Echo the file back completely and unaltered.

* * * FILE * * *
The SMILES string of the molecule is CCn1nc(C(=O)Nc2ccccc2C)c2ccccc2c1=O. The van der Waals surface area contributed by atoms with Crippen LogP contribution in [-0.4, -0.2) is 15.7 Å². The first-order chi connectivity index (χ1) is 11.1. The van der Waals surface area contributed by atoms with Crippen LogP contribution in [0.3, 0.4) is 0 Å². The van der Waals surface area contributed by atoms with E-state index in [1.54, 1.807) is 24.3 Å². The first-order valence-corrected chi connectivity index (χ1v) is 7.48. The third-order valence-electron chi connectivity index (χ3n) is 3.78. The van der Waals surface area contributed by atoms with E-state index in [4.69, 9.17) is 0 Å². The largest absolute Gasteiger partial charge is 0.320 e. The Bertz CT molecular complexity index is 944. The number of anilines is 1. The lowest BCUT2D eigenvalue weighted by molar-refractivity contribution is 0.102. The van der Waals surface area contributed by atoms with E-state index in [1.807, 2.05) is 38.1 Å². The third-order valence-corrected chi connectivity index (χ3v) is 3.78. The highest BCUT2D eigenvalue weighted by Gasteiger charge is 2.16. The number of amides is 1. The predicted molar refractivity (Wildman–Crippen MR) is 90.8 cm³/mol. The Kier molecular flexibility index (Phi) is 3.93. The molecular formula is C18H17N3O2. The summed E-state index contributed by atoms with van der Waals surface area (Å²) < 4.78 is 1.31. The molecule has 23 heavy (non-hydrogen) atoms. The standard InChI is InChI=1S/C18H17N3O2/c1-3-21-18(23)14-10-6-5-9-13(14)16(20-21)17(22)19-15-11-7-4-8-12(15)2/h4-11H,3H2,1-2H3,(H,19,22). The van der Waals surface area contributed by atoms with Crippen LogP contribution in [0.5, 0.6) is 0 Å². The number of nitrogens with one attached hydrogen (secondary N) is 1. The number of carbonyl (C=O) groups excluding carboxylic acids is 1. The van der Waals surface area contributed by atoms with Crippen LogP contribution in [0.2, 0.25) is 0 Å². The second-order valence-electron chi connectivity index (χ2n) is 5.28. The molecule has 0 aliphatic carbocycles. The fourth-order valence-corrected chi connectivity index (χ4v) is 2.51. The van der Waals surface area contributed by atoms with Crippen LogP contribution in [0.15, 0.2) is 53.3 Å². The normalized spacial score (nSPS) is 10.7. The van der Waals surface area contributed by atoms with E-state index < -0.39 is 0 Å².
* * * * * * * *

The SMILES string of the molecule is CCn1nc(C(=O)Nc2ccccc2C)c2ccccc2c1=O. The van der Waals surface area contributed by atoms with Crippen LogP contribution in [-0.4, -0.2) is 15.7 Å². The first-order chi connectivity index (χ1) is 11.1. The van der Waals surface area contributed by atoms with Crippen LogP contribution in [0.3, 0.4) is 0 Å². The van der Waals surface area contributed by atoms with E-state index in [1.54, 1.807) is 24.3 Å². The first-order valence-corrected chi connectivity index (χ1v) is 7.48. The third-order valence-electron chi connectivity index (χ3n) is 3.78. The van der Waals surface area contributed by atoms with E-state index in [4.69, 9.17) is 0 Å². The largest absolute Gasteiger partial charge is 0.320 e. The Bertz CT molecular complexity index is 944. The number of anilines is 1. The lowest BCUT2D eigenvalue weighted by molar-refractivity contribution is 0.102. The van der Waals surface area contributed by atoms with E-state index in [1.807, 2.05) is 38.1 Å². The third-order valence-corrected chi connectivity index (χ3v) is 3.78. The highest BCUT2D eigenvalue weighted by Gasteiger charge is 2.16. The number of amides is 1. The predicted molar refractivity (Wildman–Crippen MR) is 90.8 cm³/mol. The Kier molecular flexibility index (Phi) is 3.93. The molecular formula is C18H17N3O2. The summed E-state index contributed by atoms with van der Waals surface area (Å²) < 4.78 is 1.31. The molecule has 23 heavy (non-hydrogen) atoms. The standard InChI is InChI=1S/C18H17N3O2/c1-3-21-18(23)14-10-6-5-9-13(14)16(20-21)17(22)19-15-11-7-4-8-12(15)2/h4-11H,3H2,1-2H3,(H,19,22). The van der Waals surface area contributed by atoms with Crippen LogP contribution in [0.5, 0.6) is 0 Å². The number of nitrogens with one attached hydrogen (secondary N) is 1. The number of carbonyl (C=O) groups excluding carboxylic acids is 1. The van der Waals surface area contributed by atoms with Crippen LogP contribution in [0.2, 0.25) is 0 Å². The second-order valence-electron chi connectivity index (χ2n) is 5.28. The molecule has 0 aliphatic carbocycles. The fourth-order valence-corrected chi connectivity index (χ4v) is 2.51. The van der Waals surface area contributed by atoms with Crippen LogP contribution in [0.15, 0.2) is 53.3 Å². The normalized spacial score (nSPS) is 10.7. The van der Waals surface area contributed by atoms with E-state index < -0.39 is 0 Å².